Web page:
Caitlin takes that pep talk to heart, removes the hunk of metal from Dominic’s head, and devises a plan to escape Amunet by faking a medical emergency. Also, the surgery took about five seconds, so... not as difficult as Caitlin made it out to be, I guess. Caitlin knocks the evildoers out with anesthetic, team members arrive to help in their escape, Dominic gets invited to the office Christmas party, and Caitlin feels better about herself — and she made a new friend! But wait...!


Barry wakes up in the Thinker’s sanctuary, surrounded by an invisible barrier that he can’t phase through. Most of Barry’s part of the episode is spent with him listening to Thinker’s nefarious plotting, quipping at everything the guy says, and trying to figure out what, exactly, he wants. Since we got earlier scenes of Mr. and Mrs. DeVoe talking about Clifford eventually not saying things with his own voice, the audience is led to believe that DeVoe’s plan is to transfer his consciousness into Barry’s body, but Barry assumes DeVoe wants his powers. Barry, the man is in a wheelchair and speedster powers — despite what three years of supervillains might have made you think — aren’t even that cool.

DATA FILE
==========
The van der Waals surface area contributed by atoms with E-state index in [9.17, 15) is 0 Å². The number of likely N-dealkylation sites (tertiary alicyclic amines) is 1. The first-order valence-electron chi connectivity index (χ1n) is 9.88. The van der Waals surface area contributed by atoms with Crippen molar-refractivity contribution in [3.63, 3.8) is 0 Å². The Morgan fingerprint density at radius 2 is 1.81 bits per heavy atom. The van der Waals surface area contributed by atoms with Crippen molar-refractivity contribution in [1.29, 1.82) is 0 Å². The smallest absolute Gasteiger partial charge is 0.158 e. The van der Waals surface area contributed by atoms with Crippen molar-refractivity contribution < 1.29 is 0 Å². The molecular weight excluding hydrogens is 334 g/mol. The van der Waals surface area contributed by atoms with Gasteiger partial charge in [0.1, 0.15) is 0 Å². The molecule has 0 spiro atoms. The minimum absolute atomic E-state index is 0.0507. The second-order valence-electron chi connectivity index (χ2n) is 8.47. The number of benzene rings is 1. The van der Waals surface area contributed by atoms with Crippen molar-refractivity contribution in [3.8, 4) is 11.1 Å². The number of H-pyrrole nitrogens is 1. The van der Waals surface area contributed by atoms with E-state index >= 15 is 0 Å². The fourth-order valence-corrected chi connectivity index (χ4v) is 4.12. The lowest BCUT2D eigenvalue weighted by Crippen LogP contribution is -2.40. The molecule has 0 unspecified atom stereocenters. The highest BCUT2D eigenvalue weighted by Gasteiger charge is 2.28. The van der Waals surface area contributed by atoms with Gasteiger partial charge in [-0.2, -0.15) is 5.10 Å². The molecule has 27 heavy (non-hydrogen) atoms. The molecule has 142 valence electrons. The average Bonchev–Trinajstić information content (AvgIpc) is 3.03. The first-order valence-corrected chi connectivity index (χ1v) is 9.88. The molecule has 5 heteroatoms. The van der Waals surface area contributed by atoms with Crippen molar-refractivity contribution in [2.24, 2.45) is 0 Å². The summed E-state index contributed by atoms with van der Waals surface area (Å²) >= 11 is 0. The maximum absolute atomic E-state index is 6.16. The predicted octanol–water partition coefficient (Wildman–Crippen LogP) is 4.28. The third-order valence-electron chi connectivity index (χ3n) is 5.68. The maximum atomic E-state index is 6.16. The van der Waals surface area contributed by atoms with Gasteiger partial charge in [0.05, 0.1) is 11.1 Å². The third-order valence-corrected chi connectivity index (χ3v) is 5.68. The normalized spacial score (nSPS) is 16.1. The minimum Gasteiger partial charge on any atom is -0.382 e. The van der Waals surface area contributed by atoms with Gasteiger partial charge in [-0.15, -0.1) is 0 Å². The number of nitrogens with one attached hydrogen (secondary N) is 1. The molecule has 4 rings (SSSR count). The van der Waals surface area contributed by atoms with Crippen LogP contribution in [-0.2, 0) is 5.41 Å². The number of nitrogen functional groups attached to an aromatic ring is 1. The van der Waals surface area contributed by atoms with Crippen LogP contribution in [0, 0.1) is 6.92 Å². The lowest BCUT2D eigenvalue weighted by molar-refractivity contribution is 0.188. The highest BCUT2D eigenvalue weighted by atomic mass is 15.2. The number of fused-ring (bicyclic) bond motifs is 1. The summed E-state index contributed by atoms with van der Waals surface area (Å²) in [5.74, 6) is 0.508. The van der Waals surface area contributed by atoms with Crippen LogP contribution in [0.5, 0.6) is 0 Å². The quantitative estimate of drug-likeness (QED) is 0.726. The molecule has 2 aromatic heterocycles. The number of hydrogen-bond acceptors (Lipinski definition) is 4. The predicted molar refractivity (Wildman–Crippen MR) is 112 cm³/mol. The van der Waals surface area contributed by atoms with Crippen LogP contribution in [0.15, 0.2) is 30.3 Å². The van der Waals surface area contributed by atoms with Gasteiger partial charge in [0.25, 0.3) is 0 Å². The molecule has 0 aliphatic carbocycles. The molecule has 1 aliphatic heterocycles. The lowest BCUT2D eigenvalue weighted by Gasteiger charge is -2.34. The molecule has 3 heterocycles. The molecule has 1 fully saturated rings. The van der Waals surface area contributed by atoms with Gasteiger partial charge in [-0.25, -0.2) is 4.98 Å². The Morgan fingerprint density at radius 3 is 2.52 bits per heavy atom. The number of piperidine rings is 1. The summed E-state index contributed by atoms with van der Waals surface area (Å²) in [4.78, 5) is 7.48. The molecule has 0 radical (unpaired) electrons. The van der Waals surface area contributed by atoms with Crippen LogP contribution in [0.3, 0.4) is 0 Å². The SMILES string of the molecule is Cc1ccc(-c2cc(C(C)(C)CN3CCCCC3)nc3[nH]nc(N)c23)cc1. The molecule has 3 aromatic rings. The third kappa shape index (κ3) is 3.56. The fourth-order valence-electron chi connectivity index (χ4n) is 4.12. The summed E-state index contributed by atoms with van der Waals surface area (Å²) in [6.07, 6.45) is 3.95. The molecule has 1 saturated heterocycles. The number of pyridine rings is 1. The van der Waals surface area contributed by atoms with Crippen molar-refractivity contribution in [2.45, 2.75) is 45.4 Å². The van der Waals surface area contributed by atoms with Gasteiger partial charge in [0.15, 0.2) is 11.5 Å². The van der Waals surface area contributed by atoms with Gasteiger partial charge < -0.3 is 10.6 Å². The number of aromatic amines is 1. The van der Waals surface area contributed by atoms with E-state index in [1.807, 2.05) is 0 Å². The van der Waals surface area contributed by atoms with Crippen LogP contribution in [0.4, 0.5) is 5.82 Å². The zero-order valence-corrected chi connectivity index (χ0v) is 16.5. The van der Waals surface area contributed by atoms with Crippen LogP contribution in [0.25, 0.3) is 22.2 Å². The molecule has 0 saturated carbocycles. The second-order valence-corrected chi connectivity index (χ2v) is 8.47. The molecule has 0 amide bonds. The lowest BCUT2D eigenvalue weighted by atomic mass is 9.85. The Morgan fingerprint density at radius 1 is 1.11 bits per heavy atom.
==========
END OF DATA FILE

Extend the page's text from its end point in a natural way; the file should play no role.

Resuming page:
Inspired by something said by DeVoe’s wife, Barry learns how to make himself invisible and escape from his cell. That’s neat. DeVoe teleports them both hundreds of feet above the city, then accidentally blows up his own hover chair trying to get rid of Barry. Barry lands in the river, but is saved by the floatation device Cisco re-installed in his suit. DeVoe is lost, but of course no one believes he’s really gone forever.

At the Christmas party later, Dominic shows up and gets introduced to the rest of the team. Barry gets a call telling him the alarm’s going off in his and Iris’s apartment, so he goes to check it out. Once there, he gets a phone call — from Dominic, who is actually DeVoe. It wasn’t Barry’s body he wanted to transfer his consciousness into at all, it was Dominic’s, and DeVoe was the client Amunet had lined up to buy his metahuman ability.

But the most shocking thing is also the fulfillment of the Chekhov’s Gun trope set up at the beginning of the episode. Barry finds DeVoe’s old body on the floor of the apartment, stabbed with the missing knife of the mysterious set he and Iris received as a wedding gift. When he hears the police battering down his door and he gets the chance to run, Barry remembers what he told Iris, probably assumes that being on the run for murder would ruin that peace he’d developed and make him look super guilty, and he stays still instead.

Other Things:
  • I adore how the only thing that can pull Harry out of his general snarkiness is giving pep talks to team members. His little chat with Caitlin was genuinely cute.
  • Hey, Barry? DeVoe ain’t wrong about that whole “learning humility” thing.
  • Joe calling Barry his son is still my favorite thing.
  • •“Are you a time traveler? Because those white girl dreads came straight from the ‘90s.” Hee. Cisco.